On several occasions, the Commission has assured Nigerians that we are finalizing the Regulations and Guidelines for the elections. I am glad to announce that the document is ready and will be presented to Nigerians shortly. The soft copy will be uploaded to our website with the link shared on our social media platforms.
With the release of the Regulations and Guidelines today, and the publication of the Strategic Plan (SP) 2022-2026 and Election Project Plan 2023 earlier, the Commission has virtually concluded the planning processes for the 2023 General Election nine months ahead of the election.
In the next couple of weeks, the training manual will also be presented to Nigerians. Going forward, the Commission will focus on election administration: logistics, training, voter education, technology, sensitisation against vote-buying, inclusivity measures and, above all, security. ICCES will continue to play a critical role and the Commission appreciates the support of all security agencies.
Continuous Voter Registration (CVR)
Nigerians may recall that the ongoing CVR started a year ago. For the first time, the Commission introduced online pre-registration as well as physical registration at designated centres.
As the deadline for the suspension of the CVR i.e. 30th June 2022 approaches, long queues are building up, especially in some states in the South East, Lagos, Kano and the Federal Capital Territory (FCT). The Commission had anticipated the last-minute surge and therefore established additional centres and deployed more machines to register citizens.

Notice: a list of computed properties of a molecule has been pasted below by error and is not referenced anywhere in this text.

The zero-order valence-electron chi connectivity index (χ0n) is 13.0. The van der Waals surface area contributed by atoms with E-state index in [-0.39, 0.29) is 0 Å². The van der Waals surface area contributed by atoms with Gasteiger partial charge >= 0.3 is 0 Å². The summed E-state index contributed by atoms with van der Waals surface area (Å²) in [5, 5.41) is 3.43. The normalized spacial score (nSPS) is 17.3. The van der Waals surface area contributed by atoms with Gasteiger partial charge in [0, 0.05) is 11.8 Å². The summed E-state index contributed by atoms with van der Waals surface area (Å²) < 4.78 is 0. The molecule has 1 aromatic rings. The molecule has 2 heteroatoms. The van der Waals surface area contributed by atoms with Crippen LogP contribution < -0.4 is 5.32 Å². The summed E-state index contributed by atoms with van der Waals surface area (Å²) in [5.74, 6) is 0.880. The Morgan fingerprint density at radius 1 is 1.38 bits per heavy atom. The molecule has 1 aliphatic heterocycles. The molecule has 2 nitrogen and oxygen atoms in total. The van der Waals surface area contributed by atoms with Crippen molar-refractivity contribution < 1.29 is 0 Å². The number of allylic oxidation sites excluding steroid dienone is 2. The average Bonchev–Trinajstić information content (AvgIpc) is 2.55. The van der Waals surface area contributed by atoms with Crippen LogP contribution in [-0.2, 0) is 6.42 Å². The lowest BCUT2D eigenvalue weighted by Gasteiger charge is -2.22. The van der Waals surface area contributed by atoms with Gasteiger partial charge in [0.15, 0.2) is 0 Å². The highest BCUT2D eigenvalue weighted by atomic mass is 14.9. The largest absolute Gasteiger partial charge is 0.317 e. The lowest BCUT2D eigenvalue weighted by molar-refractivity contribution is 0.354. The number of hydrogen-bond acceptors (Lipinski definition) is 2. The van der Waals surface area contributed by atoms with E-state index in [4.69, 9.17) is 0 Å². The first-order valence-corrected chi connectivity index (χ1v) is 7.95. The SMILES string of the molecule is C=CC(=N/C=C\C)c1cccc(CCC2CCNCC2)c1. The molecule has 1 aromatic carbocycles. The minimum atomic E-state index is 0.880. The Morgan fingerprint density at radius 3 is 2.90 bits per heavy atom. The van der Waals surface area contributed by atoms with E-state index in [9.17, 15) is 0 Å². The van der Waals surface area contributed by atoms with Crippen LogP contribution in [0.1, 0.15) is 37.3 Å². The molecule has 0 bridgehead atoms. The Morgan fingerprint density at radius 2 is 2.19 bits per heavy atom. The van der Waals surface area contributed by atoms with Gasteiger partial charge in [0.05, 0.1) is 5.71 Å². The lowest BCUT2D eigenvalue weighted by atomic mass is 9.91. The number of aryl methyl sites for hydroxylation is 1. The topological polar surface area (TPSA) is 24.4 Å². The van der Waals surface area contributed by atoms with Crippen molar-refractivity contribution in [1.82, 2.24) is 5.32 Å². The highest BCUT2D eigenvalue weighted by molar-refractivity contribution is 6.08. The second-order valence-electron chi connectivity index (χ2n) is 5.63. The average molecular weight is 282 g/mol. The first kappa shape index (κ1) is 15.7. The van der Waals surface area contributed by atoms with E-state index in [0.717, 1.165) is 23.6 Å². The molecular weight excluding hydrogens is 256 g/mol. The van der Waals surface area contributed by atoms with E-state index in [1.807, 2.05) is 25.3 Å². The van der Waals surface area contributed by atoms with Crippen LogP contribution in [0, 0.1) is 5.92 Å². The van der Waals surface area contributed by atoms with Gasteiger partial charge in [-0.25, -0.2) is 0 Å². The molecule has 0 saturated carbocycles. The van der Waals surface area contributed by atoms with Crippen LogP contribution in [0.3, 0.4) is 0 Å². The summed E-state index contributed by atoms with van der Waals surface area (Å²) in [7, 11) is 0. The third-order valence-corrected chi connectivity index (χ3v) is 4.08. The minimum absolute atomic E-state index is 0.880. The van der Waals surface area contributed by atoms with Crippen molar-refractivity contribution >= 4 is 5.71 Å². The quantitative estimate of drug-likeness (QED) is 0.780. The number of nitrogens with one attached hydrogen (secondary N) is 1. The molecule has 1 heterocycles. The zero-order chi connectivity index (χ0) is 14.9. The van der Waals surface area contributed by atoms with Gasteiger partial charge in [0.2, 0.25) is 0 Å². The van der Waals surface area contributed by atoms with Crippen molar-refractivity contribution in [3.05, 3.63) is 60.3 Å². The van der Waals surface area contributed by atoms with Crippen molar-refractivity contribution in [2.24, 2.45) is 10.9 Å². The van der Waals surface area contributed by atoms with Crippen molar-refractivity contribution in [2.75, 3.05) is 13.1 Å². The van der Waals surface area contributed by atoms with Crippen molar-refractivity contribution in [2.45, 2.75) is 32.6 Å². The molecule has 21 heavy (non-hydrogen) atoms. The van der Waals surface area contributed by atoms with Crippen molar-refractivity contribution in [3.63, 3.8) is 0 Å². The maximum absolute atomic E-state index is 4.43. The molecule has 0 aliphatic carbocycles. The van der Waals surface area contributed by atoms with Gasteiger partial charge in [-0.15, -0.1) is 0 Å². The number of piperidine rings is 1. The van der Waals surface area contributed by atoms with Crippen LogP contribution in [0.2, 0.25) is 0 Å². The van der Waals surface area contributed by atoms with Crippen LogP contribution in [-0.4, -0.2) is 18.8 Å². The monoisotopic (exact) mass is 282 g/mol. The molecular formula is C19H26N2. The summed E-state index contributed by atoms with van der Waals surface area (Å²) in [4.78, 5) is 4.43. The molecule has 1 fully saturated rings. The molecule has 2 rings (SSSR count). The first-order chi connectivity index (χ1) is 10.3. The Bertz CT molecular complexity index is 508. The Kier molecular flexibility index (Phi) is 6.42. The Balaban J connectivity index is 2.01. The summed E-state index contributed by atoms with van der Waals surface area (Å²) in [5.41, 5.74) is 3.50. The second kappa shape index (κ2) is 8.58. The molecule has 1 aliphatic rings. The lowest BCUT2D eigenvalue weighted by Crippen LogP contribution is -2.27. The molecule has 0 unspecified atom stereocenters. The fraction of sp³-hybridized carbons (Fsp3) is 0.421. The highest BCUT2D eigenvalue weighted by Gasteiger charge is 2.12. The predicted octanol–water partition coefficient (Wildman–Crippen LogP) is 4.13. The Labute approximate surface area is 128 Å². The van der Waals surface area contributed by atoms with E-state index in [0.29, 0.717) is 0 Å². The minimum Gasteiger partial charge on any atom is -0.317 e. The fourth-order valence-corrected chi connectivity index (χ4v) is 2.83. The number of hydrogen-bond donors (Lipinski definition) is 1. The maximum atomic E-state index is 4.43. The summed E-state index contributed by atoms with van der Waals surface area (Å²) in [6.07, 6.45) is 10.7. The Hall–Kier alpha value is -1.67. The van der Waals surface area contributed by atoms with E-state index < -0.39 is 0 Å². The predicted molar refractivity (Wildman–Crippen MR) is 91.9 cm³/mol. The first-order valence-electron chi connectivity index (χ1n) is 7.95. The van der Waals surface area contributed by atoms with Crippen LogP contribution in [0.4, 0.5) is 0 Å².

Unfortunately, the security situation in many parts of the country has not allowed full deployment as planned. In some states of the Federation, INEC registration officers were attacked resulting not only in the unfortunate destruction of buildings and loss of equipment but even worse, the death of a staff. This has forced the closure of some of the registration centres.
However, in view of the surge, additional machines will be deployed to some of the most congested areas to ease the surge. Similarly, the Resident Electoral Commissioners (RECs) have been directed to liaise with the security agencies and stakeholders on the possibility of reopening some of the centres earlier closed because of insecurity, but in doing so, they must always bear in mind the safety of registrants and registration officials.
Furthermore, the RECs are directed to do more to provide information, increase awareness of the processes and more promptly respond to genuine complaints by citizens.
The Commission appreciates the support of partners and critical stakeholders in mobilising citizens to register. We look forward to such a partnership to encourage registered voters to collect their PVCs and for increased voter turnout on Election Day.
Once again, I welcome you all to this meeting. I thank you and God bless.